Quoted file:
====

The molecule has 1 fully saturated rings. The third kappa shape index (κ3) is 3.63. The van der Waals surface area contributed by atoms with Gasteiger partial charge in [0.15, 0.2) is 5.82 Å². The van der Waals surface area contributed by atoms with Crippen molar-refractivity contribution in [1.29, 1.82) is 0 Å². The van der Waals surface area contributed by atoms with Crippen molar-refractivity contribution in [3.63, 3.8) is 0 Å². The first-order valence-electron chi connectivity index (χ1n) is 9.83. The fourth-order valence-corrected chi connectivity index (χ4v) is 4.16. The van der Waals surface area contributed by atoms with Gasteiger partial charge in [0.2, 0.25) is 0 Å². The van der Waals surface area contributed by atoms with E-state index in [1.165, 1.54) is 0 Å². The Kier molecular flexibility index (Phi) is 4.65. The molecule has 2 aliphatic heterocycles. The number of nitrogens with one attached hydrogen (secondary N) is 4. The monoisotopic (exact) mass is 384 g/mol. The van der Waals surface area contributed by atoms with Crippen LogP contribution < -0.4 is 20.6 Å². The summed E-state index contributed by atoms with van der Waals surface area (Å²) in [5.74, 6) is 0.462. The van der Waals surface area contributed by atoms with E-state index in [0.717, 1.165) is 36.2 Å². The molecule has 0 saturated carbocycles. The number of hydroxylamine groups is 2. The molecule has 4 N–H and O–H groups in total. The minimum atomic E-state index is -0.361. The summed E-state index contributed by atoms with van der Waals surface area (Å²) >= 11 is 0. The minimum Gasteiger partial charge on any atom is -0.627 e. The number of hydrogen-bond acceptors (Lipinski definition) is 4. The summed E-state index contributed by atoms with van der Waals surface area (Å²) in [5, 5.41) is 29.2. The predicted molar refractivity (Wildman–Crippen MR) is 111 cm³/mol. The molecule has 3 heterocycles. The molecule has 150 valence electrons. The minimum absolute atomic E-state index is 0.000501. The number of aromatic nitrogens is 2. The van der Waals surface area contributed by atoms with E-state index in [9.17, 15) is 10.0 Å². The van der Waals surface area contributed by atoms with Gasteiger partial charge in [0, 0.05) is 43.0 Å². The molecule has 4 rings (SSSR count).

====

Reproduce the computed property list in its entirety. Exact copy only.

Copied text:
The molecule has 1 fully saturated rings. The third kappa shape index (κ3) is 3.63. The van der Waals surface area contributed by atoms with Gasteiger partial charge in [0.15, 0.2) is 5.82 Å². The van der Waals surface area contributed by atoms with Crippen molar-refractivity contribution in [1.29, 1.82) is 0 Å². The van der Waals surface area contributed by atoms with Crippen molar-refractivity contribution in [3.63, 3.8) is 0 Å². The first-order valence-electron chi connectivity index (χ1n) is 9.83. The fourth-order valence-corrected chi connectivity index (χ4v) is 4.16. The van der Waals surface area contributed by atoms with Gasteiger partial charge in [0.2, 0.25) is 0 Å². The van der Waals surface area contributed by atoms with E-state index in [1.165, 1.54) is 0 Å². The Kier molecular flexibility index (Phi) is 4.65. The molecule has 2 aliphatic heterocycles. The number of nitrogens with one attached hydrogen (secondary N) is 4. The monoisotopic (exact) mass is 384 g/mol. The van der Waals surface area contributed by atoms with Crippen LogP contribution < -0.4 is 20.6 Å². The summed E-state index contributed by atoms with van der Waals surface area (Å²) in [5.74, 6) is 0.462. The van der Waals surface area contributed by atoms with E-state index in [0.717, 1.165) is 36.2 Å². The molecule has 0 saturated carbocycles. The number of hydroxylamine groups is 2. The molecule has 4 N–H and O–H groups in total. The minimum atomic E-state index is -0.361. The summed E-state index contributed by atoms with van der Waals surface area (Å²) >= 11 is 0. The minimum Gasteiger partial charge on any atom is -0.627 e. The number of hydrogen-bond acceptors (Lipinski definition) is 4. The summed E-state index contributed by atoms with van der Waals surface area (Å²) in [5, 5.41) is 29.2. The predicted molar refractivity (Wildman–Crippen MR) is 111 cm³/mol. The molecule has 3 heterocycles. The molecule has 150 valence electrons. The minimum absolute atomic E-state index is 0.000501. The number of aromatic nitrogens is 2. The van der Waals surface area contributed by atoms with E-state index in [9.17, 15) is 10.0 Å². The van der Waals surface area contributed by atoms with Gasteiger partial charge in [0, 0.05) is 43.0 Å². The molecule has 4 rings (SSSR count).